To investigate the effects of lead on human immune system, we analyzed T cell subpopulations (CD4+CD8+and CD3+cells), natural killer (NK) cell subpopulations (CD16+and CD57+cells) and B (CDl9+) cells in peripheral blood in 29 male lead workers.
All were engaged in manufacturing lead stearate in a chemical factory.
They were aged 23-74 (mean 49) years.
Their blood lead concentrations (PbB) were between 7 and 35 (mean 18) mug/dl.
They were divided into two groups according to their PbB : a high-PbB group (= 20 mug/dl), and a low-PbB group (<20 mug/dl).
The control group consisted of 19 « healthy » male workers without a history of occupational exposure to lead or to other hazardous substances, aged 48-67 (mean 58) years.
The number and percentage of CD16+cells in the high-PbB group were significantly lower than those in the controls and in the low-PbB group.
There was significant negative correlation between the number of CD16+cells and PbB in the lead workers.
The percentage of CD8+cells in the high-PbB group was larger than that in the controls and in the low-PbB group.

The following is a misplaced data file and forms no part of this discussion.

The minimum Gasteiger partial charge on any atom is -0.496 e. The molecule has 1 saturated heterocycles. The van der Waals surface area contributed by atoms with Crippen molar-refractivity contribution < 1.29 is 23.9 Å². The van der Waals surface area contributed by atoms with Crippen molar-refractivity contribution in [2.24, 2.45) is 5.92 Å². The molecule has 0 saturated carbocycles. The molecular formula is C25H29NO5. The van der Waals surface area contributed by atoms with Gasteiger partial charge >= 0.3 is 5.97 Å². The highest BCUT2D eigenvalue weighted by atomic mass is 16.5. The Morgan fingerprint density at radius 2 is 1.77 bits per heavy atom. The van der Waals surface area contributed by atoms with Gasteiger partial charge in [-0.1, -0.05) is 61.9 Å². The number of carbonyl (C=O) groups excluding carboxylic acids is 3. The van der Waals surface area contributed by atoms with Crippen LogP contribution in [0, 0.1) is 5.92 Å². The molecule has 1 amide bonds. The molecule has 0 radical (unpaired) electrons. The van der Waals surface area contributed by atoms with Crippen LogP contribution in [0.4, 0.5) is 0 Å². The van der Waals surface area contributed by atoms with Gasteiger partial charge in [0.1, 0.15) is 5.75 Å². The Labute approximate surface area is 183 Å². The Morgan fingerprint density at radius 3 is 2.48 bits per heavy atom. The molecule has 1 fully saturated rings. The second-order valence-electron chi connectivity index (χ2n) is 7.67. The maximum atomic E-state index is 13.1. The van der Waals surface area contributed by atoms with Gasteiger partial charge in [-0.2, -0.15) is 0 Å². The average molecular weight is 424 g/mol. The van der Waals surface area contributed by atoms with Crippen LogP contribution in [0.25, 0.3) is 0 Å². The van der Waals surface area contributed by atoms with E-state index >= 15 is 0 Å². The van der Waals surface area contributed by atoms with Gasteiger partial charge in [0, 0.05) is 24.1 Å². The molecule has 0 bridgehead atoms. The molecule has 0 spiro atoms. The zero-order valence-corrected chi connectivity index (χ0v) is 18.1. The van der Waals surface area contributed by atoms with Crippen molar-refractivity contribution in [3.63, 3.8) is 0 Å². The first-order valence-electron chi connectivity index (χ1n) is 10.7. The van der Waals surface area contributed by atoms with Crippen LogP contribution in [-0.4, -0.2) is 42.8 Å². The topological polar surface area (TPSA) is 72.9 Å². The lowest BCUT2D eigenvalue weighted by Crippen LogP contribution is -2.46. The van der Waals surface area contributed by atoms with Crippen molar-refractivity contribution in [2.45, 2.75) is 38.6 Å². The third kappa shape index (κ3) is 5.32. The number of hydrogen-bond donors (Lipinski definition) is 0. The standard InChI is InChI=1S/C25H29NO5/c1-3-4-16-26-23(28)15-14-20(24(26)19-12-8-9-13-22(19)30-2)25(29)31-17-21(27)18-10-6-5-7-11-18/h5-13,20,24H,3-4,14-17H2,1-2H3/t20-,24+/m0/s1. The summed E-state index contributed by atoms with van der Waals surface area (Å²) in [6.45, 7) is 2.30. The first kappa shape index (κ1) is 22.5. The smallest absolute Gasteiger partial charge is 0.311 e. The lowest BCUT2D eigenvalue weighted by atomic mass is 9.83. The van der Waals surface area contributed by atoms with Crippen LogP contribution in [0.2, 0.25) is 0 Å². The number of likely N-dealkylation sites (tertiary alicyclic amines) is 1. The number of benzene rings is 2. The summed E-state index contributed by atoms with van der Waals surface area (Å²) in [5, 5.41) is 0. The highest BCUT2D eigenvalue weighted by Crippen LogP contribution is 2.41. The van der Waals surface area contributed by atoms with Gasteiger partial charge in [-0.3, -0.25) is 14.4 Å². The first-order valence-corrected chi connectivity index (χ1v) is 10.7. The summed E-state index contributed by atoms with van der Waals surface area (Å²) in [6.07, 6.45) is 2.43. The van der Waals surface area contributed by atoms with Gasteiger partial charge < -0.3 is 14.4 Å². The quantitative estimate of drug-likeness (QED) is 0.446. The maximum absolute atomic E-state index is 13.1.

It is suggested that the CD16+NK cell should be a major site of the effects of lead on lymphocyte subpopulations.
Mots-clés Pascal : Plomb, Métal lourd, Exposition professionnelle, Médecine travail, Homme, Toxicité, Immunopathologie, Lymphocyte, Sous population cellulaire, Cellule NK, Japon, Asie, Antigène CD6
Mots-clés Pascal anglais : Lead, Heavy metal, Occupational exposure, Occupational medicine, Human, Toxicity, Immunopathology, Lymphocyte, Cell subpopulation, Natural killer cell, Japan, Asia
Notice produite par :
Inist-CNRS - Institut de l'Information Scientifique et Technique
Cote : 97-0297328
Code Inist : 002B03L05. Création : 15/07/1997.